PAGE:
Employing the 3D co-culture assay, endothelial tubule formation was observed in the presence of tumor xenograft tissue (FIG. 25) and single tumor spheroid colonies (FIGS. 26-29). Tubule formation was not observed in co-cultures between endothelial cells and dispersed tumor cells, though endothelial cell migration was observed.

In contrast to the 2D co-cultures, tubule formation in the 3D co-cultures recapitulated in vivo angiogenesis in the nude mice xenografts. Specifically, ocular melanoma 92-1, which produced a highly vascularized xenograft tumor, induced robust tubule formation after a nine-day incubation (FIG. 26) in the described 3D co-culture system. Moreover, lung carcinoma A549 cells, which produced a xenograft tumor that was only poorly and peripherally vascularized, induced moderate peripheral tubule formation after a twelve-day incubation (FIG. 28) in the described 3D co-culture system. Similar results were observed for both tumor cell lines after a twenty-day incubation (FIG. 29). Thus, the described 3D co-cultures provide an in vitro model for angiogenesis that directly correlate with in vivo tumor activity.

Evaluation of highly metastatic human tumor cell lines such as pheochromocytoma or melanoma in the 3D in vitro co-culture model system also demonstrated migration of individual cancer cells along vascular highways (FIGS. 27 and 29). This cellular migration extended far beyond cellular branch projections from the main tumor spheroid seed colony. Vessel-mediated cancer cell migration is known as angiotropism, and has been reported to occur in pathological specimens of human glioma/glioblastoma and melanoma (Lugassy et al., Am. J. Dermatopath., 24:473-478, 2002; and Lugassy and Barnhill, Adv. Anat. Pathol., 14:195-201, 2007). Thus, in addition to providing an in vitro model for tumor-induced angiogenesis, the 3D co-cultures also provide a model for tumor metastasis.

Example 9 Methods of Testing Anti-Angiogenic Tumor Therapies Using 3D Co-Cultures

The 3D co-cultures described herein provide an in vitro model that correlates with in vivo tumor induction of angiogenesis. With the 3D co-cultures, it becomes possible to design individualized anti-angiogenic tumor therapies that are tailored to best inhibit induction of angiogenesis by a tumor in a subject. This example shows the testing of anti-angiogenesis treatments using the 3D co-culture assay of endothelial tubule formation.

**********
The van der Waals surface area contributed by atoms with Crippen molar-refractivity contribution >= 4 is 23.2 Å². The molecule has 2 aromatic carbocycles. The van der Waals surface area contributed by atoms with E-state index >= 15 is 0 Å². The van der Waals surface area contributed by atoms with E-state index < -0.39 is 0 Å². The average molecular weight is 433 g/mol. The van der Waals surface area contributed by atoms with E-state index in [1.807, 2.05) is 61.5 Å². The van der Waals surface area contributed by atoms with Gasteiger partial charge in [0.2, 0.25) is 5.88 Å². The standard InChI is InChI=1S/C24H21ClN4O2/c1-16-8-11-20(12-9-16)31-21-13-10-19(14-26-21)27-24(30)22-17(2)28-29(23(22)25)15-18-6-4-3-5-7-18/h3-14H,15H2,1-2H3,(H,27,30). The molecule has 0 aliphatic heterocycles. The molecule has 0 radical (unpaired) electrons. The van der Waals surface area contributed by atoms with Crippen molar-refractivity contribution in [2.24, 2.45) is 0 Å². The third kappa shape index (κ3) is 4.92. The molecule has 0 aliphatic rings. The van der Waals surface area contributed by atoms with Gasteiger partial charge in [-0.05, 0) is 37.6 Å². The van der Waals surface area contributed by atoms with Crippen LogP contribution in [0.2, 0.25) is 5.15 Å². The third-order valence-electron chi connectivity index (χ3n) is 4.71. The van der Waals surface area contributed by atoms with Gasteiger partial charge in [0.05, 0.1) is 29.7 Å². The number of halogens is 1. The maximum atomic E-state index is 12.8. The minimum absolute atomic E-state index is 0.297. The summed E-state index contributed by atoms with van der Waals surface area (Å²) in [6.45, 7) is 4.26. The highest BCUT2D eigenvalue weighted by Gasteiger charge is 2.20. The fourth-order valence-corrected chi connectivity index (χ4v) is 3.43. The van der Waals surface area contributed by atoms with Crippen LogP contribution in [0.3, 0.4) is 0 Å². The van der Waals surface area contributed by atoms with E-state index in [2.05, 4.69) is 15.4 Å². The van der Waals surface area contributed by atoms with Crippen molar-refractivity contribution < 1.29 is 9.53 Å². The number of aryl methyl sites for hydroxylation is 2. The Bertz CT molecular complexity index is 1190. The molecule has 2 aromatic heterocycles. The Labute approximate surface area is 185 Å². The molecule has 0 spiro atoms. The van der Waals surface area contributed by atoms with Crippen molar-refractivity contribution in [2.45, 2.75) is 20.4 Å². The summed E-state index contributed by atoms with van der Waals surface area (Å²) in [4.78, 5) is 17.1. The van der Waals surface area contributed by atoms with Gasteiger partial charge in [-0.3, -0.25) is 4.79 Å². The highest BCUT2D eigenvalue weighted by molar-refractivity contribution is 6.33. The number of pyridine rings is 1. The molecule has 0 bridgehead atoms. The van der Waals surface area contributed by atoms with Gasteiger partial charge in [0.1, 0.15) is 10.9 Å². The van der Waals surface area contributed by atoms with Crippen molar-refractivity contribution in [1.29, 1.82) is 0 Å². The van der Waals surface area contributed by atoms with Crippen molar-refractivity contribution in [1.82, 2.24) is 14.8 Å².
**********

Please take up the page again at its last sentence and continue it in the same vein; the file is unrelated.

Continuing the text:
Methods

Unless specified, all methods were as described in the previous examples.

3D Cell Cultures.

3D cultures were prepared as in Example 8, except EBM-2 medium was provided on top of the solidified tumor/endothelium/gel layer containing final concentrations of 0.5% FBS and 0.1% DMSO, plus angiogenesis inhibitor. Final drug concentrations were as follows: Avastin® at 100 μg/ml; Thalidomide at 100 μM; Sunitinib at 6 μg/ml; and Fumagilin at 1 μM.

Results

Tumor cell-induced endothelial cell tubule formation in 3D co-cultures correlated with angiogenesis in tumor xenografts. The 3D co-cultures can therefore be used to monitor the in vitro angiogenic potential of tumor tissue isolated from a subject. In particular, the efficacy of multiple angiogenesis inhibitors in vitro can be tested and monitored with a high degree of predictive correlation with the in vivo context.

To examine the utility of the 3D co-cultures to test the effects of an angiogenesis inhibitor, 3D co-cultures were prepared combining stably transfected fluorescent PAE cells and biopsy tissue from peripheral or central tissue of a leiomyosarcoma HTB-88 xenograft. The prepared co-cultures were incubated for six days with the FDA-approved angiogenesis inhibitor Avastin®. As shown in FIG. 30, Avastin® treatment inhibited both PAE proliferation as well as tubule formation. Moreover, regional differences of biopsy material (periphery, midsection, core) in the tumor angiogenic potential were observed, with outer geographic tumor areas always demonstrating dramatically more vessel induction than inner tissue regions (FIG. 30, compare top and bottom panels).

Identifying the most efficacious therapy for a particular patient is a crucial goal for successful cancer treatment. To demonstrate the use of the 3D co-culture assay for tailoring anti-angiogenesis treatment to a particular tumor from a particular patient, the effect of several different angiogenesis inhibitors on tubule formation in 3D co-cultures was tested. Several FDA approved anti-angiogenic compounds were assessed in this capacity, including Avastin®, Thalidomide, and Sunitinib as well as the non-FDA approved drug Fumagillin. After a five-day incubation, Avastin® demonstrated the greatest inhibition of proliferation and tubule formation.

Together, these observations validate the use of 3D co-cultures to personalize anti-angiogenesis cancer therapy and monitor the efficacy of the chosen treatment. The existence of tumor heterogeneity was also observed.

Example 10 Testing Anti-Metastatic Tumor Therapies Using 3D Co-Cultures

Example 9 demonstrated that the 3D co-cultures described herein can be used to test the efficacy of a panel of anti-angiogenic tumor therapies for given subject. The tumor cell angiotropism observed in FIGS. 27 and 29 indicates that tumor metastasis can also be detected using the 3D co-cultures. This example provides a method for optimizing anti-metastatic therapy to inhibit metastasis in a subject.